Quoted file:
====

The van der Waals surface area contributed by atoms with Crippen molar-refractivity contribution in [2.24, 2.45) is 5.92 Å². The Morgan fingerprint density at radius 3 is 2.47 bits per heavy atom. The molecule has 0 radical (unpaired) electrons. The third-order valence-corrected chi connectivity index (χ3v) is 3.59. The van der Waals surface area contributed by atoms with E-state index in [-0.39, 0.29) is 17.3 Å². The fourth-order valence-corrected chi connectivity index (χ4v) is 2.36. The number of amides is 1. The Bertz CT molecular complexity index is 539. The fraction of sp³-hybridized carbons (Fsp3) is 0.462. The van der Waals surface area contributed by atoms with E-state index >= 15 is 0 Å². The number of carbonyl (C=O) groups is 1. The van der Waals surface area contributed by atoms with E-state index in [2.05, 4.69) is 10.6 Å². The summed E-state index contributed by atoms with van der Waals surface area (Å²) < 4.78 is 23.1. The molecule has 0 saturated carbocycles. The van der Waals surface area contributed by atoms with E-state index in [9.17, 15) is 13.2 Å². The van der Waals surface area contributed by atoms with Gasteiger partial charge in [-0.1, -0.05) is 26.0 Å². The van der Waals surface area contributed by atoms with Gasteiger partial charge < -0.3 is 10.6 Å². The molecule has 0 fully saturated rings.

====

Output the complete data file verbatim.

The van der Waals surface area contributed by atoms with Crippen molar-refractivity contribution in [2.24, 2.45) is 5.92 Å². The Morgan fingerprint density at radius 3 is 2.47 bits per heavy atom. The molecule has 0 radical (unpaired) electrons. The third-order valence-corrected chi connectivity index (χ3v) is 3.59. The van der Waals surface area contributed by atoms with E-state index in [-0.39, 0.29) is 17.3 Å². The fourth-order valence-corrected chi connectivity index (χ4v) is 2.36. The number of amides is 1. The Bertz CT molecular complexity index is 539. The fraction of sp³-hybridized carbons (Fsp3) is 0.462. The van der Waals surface area contributed by atoms with E-state index >= 15 is 0 Å². The number of carbonyl (C=O) groups is 1. The van der Waals surface area contributed by atoms with E-state index in [2.05, 4.69) is 10.6 Å². The summed E-state index contributed by atoms with van der Waals surface area (Å²) < 4.78 is 23.1. The molecule has 0 saturated carbocycles. The van der Waals surface area contributed by atoms with E-state index in [9.17, 15) is 13.2 Å². The van der Waals surface area contributed by atoms with Gasteiger partial charge in [-0.1, -0.05) is 26.0 Å². The van der Waals surface area contributed by atoms with Gasteiger partial charge < -0.3 is 10.6 Å². The molecule has 0 fully saturated rings.